Edit: she was a troubled woman who felt exploited and unappreciated as she attempted to scrounge a living from Pro-lifeianity. She has taken this last opportunity to lash out at people she despised as she wasn't really very happy with her income and was working at trying to increase it. Never the less, she lashed out at people, including Father Frank Pavone, who tried to help her. It'll be interesting to see how Pavone tries to steer her legacy despite this. The Hulu special should be out soon, but why anyone would be surprised by it is beyond me. I suppose most people in the Pro-Life movement didn't see McCorvey's abusive, alcohol fueled rages. Of course, Lefties will be pleased at the defection by this obvious plant.
In its final 20 minutes, the documentary film AKA Jane Roe delivers quite the blow to conservatives who have weaponized the story of Jane Roe herself—real name, Norma McCorvey—to argue that people with uteruses should have to carry any and all pregnancies to term.
McCorvey, who died in 2017, became Jane Roe when, as a young homeless woman, she was unable to get a legal or safe abortion in the state of Texas. Her willingness to lend her experience to the legal case for abortion led to the passing of Roe v. Wade in 1973, which legalized abortions in all 50 states (though red states do all they can to get around this; recently, several have even used the COVID-19 pandemic to make abortions functionally impossible to procure). But conservatives had a field day in the mid '90s when the assertive, media-savvy pro-choice advocate and activist McCorvey became an anti-abortion born-again ex-gay Christian with the help of leaders of the evangelical Christian right, Reverend Flip Benham (of the infamous Operation Rescue) and Reverend Rob Schenck. A conservative film, Roe v. Wade, starring Jon Voight and Stacey Dash, will dramatize McCorvey’s “conversion.”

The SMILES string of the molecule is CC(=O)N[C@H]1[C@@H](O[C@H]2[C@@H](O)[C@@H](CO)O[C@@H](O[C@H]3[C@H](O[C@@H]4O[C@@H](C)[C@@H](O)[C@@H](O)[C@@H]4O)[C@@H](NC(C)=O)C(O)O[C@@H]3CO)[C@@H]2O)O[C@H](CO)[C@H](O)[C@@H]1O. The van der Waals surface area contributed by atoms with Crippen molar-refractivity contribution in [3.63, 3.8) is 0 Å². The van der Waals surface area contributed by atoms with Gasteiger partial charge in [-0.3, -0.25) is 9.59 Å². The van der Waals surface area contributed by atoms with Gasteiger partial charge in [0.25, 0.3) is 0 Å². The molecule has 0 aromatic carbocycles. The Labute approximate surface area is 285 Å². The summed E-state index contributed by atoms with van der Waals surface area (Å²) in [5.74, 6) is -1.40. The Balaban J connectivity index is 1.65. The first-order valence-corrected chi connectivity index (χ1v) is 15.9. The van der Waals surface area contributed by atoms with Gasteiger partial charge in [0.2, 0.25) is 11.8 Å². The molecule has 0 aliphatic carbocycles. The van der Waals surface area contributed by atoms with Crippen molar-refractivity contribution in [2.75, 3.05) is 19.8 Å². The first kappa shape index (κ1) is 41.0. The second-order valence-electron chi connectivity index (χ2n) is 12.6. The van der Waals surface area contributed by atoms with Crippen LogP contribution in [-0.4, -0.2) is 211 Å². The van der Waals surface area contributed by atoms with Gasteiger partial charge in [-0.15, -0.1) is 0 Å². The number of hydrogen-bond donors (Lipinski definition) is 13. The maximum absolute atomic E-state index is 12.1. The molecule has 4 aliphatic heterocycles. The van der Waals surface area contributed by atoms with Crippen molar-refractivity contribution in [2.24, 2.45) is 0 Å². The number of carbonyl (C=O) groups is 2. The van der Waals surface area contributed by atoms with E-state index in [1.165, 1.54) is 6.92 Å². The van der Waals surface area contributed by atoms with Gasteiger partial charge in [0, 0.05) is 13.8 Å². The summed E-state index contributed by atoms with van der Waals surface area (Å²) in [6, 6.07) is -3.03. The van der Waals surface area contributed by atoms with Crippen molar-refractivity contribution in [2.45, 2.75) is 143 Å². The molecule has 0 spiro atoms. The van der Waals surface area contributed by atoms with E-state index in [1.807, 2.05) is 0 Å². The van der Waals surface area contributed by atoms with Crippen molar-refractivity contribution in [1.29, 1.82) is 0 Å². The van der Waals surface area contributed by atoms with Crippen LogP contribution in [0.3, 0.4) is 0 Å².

But those filmmakers, and the rest of the pro-life evangelical community, have another curveball coming. In the final third of director Nick Sweeney’s 79-minute documentary, featuring many end-of-life reflections from McCorvey—who grew up queer, poor, and was sexually abused by a family member her mother sent her to live with after leaving reform school—the former Jane Roe admits that her later turn to the anti-abortion camp as a born-again Christian was “all an act.”
Link to Beast...